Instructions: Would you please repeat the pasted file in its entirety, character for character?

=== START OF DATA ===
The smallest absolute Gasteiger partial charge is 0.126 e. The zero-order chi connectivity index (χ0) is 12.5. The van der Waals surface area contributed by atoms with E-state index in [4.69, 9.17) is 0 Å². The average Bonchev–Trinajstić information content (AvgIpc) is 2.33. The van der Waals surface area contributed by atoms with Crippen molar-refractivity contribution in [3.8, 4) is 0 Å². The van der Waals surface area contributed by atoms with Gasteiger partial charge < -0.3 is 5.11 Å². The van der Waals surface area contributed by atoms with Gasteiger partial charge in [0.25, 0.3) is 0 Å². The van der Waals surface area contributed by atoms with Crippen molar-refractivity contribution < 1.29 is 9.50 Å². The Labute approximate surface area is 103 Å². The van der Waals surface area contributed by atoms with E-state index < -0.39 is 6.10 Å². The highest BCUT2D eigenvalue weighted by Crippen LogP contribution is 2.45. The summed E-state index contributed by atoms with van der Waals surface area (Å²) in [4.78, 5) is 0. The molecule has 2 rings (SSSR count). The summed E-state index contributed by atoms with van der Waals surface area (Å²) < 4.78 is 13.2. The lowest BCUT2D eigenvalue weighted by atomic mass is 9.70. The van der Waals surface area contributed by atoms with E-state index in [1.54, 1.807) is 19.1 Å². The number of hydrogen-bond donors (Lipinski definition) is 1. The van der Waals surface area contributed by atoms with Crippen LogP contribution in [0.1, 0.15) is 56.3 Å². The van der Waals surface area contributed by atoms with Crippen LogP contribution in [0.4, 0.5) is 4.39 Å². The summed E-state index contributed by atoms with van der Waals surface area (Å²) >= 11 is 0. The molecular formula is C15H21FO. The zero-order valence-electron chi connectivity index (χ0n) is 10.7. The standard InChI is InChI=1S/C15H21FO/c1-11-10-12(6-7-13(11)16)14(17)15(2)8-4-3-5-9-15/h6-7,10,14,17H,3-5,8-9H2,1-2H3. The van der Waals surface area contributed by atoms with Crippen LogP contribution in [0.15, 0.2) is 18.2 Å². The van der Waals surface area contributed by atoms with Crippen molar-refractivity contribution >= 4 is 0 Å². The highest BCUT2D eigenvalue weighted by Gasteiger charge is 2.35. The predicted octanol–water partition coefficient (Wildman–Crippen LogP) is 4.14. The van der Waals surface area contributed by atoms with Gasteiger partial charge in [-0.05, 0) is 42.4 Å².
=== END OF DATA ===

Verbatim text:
The smallest absolute Gasteiger partial charge is 0.126 e. The zero-order chi connectivity index (χ0) is 12.5. The van der Waals surface area contributed by atoms with E-state index in [4.69, 9.17) is 0 Å². The average Bonchev–Trinajstić information content (AvgIpc) is 2.33. The van der Waals surface area contributed by atoms with Crippen molar-refractivity contribution in [3.8, 4) is 0 Å². The van der Waals surface area contributed by atoms with Gasteiger partial charge < -0.3 is 5.11 Å². The van der Waals surface area contributed by atoms with Gasteiger partial charge in [0.25, 0.3) is 0 Å². The van der Waals surface area contributed by atoms with Crippen molar-refractivity contribution < 1.29 is 9.50 Å². The Labute approximate surface area is 103 Å². The van der Waals surface area contributed by atoms with E-state index < -0.39 is 6.10 Å². The highest BCUT2D eigenvalue weighted by Crippen LogP contribution is 2.45. The summed E-state index contributed by atoms with van der Waals surface area (Å²) in [4.78, 5) is 0. The molecule has 2 rings (SSSR count). The summed E-state index contributed by atoms with van der Waals surface area (Å²) < 4.78 is 13.2. The lowest BCUT2D eigenvalue weighted by atomic mass is 9.70. The van der Waals surface area contributed by atoms with E-state index in [1.54, 1.807) is 19.1 Å². The number of hydrogen-bond donors (Lipinski definition) is 1. The van der Waals surface area contributed by atoms with Crippen LogP contribution in [0.1, 0.15) is 56.3 Å². The van der Waals surface area contributed by atoms with Crippen LogP contribution in [0.4, 0.5) is 4.39 Å². The summed E-state index contributed by atoms with van der Waals surface area (Å²) >= 11 is 0. The molecular formula is C15H21FO. The zero-order valence-electron chi connectivity index (χ0n) is 10.7. The standard InChI is InChI=1S/C15H21FO/c1-11-10-12(6-7-13(11)16)14(17)15(2)8-4-3-5-9-15/h6-7,10,14,17H,3-5,8-9H2,1-2H3. The van der Waals surface area contributed by atoms with Crippen LogP contribution in [0.15, 0.2) is 18.2 Å². The van der Waals surface area contributed by atoms with Crippen molar-refractivity contribution >= 4 is 0 Å². The highest BCUT2D eigenvalue weighted by Gasteiger charge is 2.35. The predicted octanol–water partition coefficient (Wildman–Crippen LogP) is 4.14. The van der Waals surface area contributed by atoms with Gasteiger partial charge in [-0.05, 0) is 42.4 Å².